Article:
Cypress residents living near John F. Kennedy High School will soon see their local park undergo $33.5 million in major overhauls.

The rising price tag is drawing concerns from some city council members that the cost is too high and could impact community services. 

City council members on the other side argue waiting longer just means the project cost will keep spiking due to inflation. 

Arnold Cypress Park – originally built in the 1940s – will soon see four new softball fields, along with brand new pickleball courts, picnic areas and other amenities like basketball and  volleyball courts. 

But some elected officials publicly raised concerns this week over the project’s $33.5 million price tag and floated the idea of simply doing needed renovations in an effort to lower the cost – which city staff said increased due to inflation.

Councilman David Burke said when he was first elected last year, the project was $21 million. 

“Six months ago it was $27.5 million and last week it was $33.5 million. That is a staggering increase in a relatively short period of time especially when we’re talking about our residents’ tax dollars at stake,” Burke said during the Monday meeting. 

“People will talk about inflation, inflation is about 7% a year. The cost of this project increased about 70% in the past year,” he said.

The proposed layout of an overhauled Arnold Cypress Park. Credit: Cypress City Council Livestream

Burke, along with Councilwoman Francis Marquez, proposed renovating what’s currently at the park instead of completely tearing everything down – trees included – and rebuilding it. 

“We’re not talking about just improving softball fields and restrooms and pickle ball courts,” Burke said. “We all know it’s far less than the $33.5 million price tag.”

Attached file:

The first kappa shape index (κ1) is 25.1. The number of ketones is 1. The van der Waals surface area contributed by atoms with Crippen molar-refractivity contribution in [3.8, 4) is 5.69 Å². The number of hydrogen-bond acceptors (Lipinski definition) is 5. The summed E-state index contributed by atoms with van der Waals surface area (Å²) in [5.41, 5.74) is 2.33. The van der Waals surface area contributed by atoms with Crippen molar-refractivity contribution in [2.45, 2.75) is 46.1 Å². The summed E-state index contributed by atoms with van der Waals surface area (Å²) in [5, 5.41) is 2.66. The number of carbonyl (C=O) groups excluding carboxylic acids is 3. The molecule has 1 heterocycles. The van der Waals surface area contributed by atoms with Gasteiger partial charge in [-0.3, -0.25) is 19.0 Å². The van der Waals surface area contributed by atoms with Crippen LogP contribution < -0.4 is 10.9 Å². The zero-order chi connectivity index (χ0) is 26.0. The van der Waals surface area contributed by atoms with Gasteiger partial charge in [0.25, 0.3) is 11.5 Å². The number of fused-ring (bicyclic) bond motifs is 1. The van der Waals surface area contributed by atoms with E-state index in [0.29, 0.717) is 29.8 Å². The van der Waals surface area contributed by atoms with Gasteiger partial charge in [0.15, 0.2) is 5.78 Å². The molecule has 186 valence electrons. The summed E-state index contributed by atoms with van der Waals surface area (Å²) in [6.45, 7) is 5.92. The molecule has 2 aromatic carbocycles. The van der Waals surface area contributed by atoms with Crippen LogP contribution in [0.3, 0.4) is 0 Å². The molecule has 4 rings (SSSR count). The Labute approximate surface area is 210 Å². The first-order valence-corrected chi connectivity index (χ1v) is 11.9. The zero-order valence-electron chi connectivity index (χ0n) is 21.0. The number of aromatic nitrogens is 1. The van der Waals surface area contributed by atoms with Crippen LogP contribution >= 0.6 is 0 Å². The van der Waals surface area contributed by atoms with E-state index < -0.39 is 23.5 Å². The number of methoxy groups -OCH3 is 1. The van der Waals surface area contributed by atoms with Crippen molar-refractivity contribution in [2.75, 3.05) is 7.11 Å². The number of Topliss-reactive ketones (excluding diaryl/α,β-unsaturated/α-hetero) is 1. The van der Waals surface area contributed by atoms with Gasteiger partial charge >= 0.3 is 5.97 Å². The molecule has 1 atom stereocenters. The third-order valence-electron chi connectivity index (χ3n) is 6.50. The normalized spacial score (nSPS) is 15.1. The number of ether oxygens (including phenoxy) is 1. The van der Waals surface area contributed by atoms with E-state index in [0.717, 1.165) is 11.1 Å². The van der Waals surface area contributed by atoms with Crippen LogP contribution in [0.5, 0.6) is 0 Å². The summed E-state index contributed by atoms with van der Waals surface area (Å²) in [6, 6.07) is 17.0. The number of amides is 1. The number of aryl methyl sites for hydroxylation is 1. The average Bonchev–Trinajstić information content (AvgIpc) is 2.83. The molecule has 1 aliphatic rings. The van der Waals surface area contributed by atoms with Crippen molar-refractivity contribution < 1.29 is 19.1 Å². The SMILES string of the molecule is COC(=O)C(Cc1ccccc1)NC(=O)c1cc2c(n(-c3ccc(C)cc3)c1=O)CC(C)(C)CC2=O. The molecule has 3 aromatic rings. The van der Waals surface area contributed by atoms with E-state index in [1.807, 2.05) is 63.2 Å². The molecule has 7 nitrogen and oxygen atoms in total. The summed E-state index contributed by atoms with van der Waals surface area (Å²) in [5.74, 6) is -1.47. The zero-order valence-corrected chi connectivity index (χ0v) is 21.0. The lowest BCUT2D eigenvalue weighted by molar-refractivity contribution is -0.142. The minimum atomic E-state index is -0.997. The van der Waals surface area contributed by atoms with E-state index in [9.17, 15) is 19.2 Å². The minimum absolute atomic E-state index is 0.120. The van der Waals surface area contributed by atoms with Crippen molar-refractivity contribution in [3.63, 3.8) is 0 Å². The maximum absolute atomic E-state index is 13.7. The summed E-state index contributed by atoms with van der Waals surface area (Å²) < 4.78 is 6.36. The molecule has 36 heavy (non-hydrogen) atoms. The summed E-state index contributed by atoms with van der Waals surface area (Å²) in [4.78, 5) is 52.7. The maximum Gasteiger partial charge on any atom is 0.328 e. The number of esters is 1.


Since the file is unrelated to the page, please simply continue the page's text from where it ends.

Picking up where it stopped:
Marquez suggested reexamining the details of the project. 

“We need to go back and look at the scope of the work,” she said. 

Other council members see things differently. 

Mayor Anne Mallari said the age of the park forces officials to completely overhaul it. 

“If I had a 70-year old roof on my house, I wouldn’t just put new roofing parts on it. This is a 70-year old park, we have to tear it down and start over,” Mallari said. 

The proposed layout of an overhauled Arnold Cypress Park. Credit: Cypress City Council Livestream

She said the city’s in a solid financial position to take on the project and officials needed to act fast. 

“If the price went up 300% since 2018, can you imagine if we delay it another six years? The cost is not going to go down – it’s going to go up,” Mallari said. 

The city council voted 3-2 to move forward with the project at Monday’s meeting. 

Marquez and Burke were the dissenting votes after failing to get a standalone, special meeting on the issue for more input from residents and consider other approaches. 

Councilman Scott Minikus said completely overhauling the park will better the quality of life for all surrounding residents. 

“In today’s world, where many children just sit at home playing video games and are hypnotized by social media, parks are essential for a healthy and happy – not just a child – but the community as well,” Minikus said before the vote. 

Cypress isn’t the only Orange County city wrestling with increasing construction costs for community projects. 

Mission Viejo’s redevelopment project near its City Hall has increased to an estimated $68 million – up $20 million from 2021 estimates. 

[Read: Mission Viejo Redevelopment Overhaul Could be $20 Million More Than Estimated]

City staff at Cypress cited the Mission Viejo project as an example of ballooning construction costs. 

Burke raised concerns over the price tag’s potential impact to community services at other parks and recreation centers across the city because of the heavy spending for one park. 

The Arnold Cypress Park project is going to be funded by a 20-year loan from the city to the Recreation and Parks District, which runs all the city’s parks and community centers. 

City staff said the interest on the loan is roughly $7 million. 

Burke said the loan could hamper the district, which brings in about $8 million a year. He failed to get enough council support for the city to take on some of the $33.5 and lessen the overall debt burden to the Recreation and Parks District. 

“A district that only receives $8 million a year should not take out a $40 million loan by itself,” he said. “The city is in a much stronger position financially to absorb the cost of this project than the Recreation and Parks District is.” 

Spencer Custodio is the civic editor. You can reach him at Follow him on Twitter @SpencerCustodio.


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